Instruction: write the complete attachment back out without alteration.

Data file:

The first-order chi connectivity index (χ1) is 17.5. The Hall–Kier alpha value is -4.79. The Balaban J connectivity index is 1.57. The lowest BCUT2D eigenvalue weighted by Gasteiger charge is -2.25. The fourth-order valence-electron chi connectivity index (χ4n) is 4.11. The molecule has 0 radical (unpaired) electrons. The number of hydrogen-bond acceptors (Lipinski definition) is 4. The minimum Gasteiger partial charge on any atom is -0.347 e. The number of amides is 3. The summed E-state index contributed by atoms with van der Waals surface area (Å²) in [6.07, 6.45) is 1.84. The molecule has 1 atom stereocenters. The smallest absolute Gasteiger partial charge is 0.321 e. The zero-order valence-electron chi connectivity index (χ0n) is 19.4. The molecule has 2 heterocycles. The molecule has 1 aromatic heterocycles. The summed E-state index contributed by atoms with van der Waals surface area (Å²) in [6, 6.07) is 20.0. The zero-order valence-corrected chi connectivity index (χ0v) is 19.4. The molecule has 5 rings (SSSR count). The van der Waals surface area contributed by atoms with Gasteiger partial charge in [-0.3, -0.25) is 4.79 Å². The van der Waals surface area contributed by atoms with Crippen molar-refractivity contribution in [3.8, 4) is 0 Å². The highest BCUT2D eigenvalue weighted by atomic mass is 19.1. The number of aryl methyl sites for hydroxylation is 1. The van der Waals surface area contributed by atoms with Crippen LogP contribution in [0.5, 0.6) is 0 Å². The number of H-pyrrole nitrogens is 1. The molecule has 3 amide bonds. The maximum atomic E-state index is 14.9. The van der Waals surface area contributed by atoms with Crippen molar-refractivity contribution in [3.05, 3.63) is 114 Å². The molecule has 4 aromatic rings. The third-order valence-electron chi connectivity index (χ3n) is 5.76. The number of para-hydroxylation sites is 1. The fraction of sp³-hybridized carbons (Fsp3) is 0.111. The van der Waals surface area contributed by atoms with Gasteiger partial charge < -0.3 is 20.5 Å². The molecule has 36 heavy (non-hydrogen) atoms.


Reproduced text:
The first-order chi connectivity index (χ1) is 17.5. The Hall–Kier alpha value is -4.79. The Balaban J connectivity index is 1.57. The lowest BCUT2D eigenvalue weighted by Gasteiger charge is -2.25. The fourth-order valence-electron chi connectivity index (χ4n) is 4.11. The molecule has 0 radical (unpaired) electrons. The number of hydrogen-bond acceptors (Lipinski definition) is 4. The minimum Gasteiger partial charge on any atom is -0.347 e. The number of amides is 3. The summed E-state index contributed by atoms with van der Waals surface area (Å²) in [6.07, 6.45) is 1.84. The molecule has 1 atom stereocenters. The smallest absolute Gasteiger partial charge is 0.321 e. The zero-order valence-electron chi connectivity index (χ0n) is 19.4. The molecule has 2 heterocycles. The molecule has 1 aromatic heterocycles. The summed E-state index contributed by atoms with van der Waals surface area (Å²) in [6, 6.07) is 20.0. The zero-order valence-corrected chi connectivity index (χ0v) is 19.4. The molecule has 5 rings (SSSR count). The van der Waals surface area contributed by atoms with Gasteiger partial charge in [-0.3, -0.25) is 4.79 Å². The van der Waals surface area contributed by atoms with Crippen molar-refractivity contribution in [3.8, 4) is 0 Å². The highest BCUT2D eigenvalue weighted by atomic mass is 19.1. The number of aryl methyl sites for hydroxylation is 1. The van der Waals surface area contributed by atoms with Crippen LogP contribution in [0.5, 0.6) is 0 Å². The number of H-pyrrole nitrogens is 1. The molecule has 3 amide bonds. The maximum atomic E-state index is 14.9. The van der Waals surface area contributed by atoms with Crippen molar-refractivity contribution in [3.05, 3.63) is 114 Å². The molecule has 4 aromatic rings. The third-order valence-electron chi connectivity index (χ3n) is 5.76. The number of para-hydroxylation sites is 1. The fraction of sp³-hybridized carbons (Fsp3) is 0.111. The van der Waals surface area contributed by atoms with Gasteiger partial charge < -0.3 is 20.5 Å². The molecule has 36 heavy (non-hydrogen) atoms.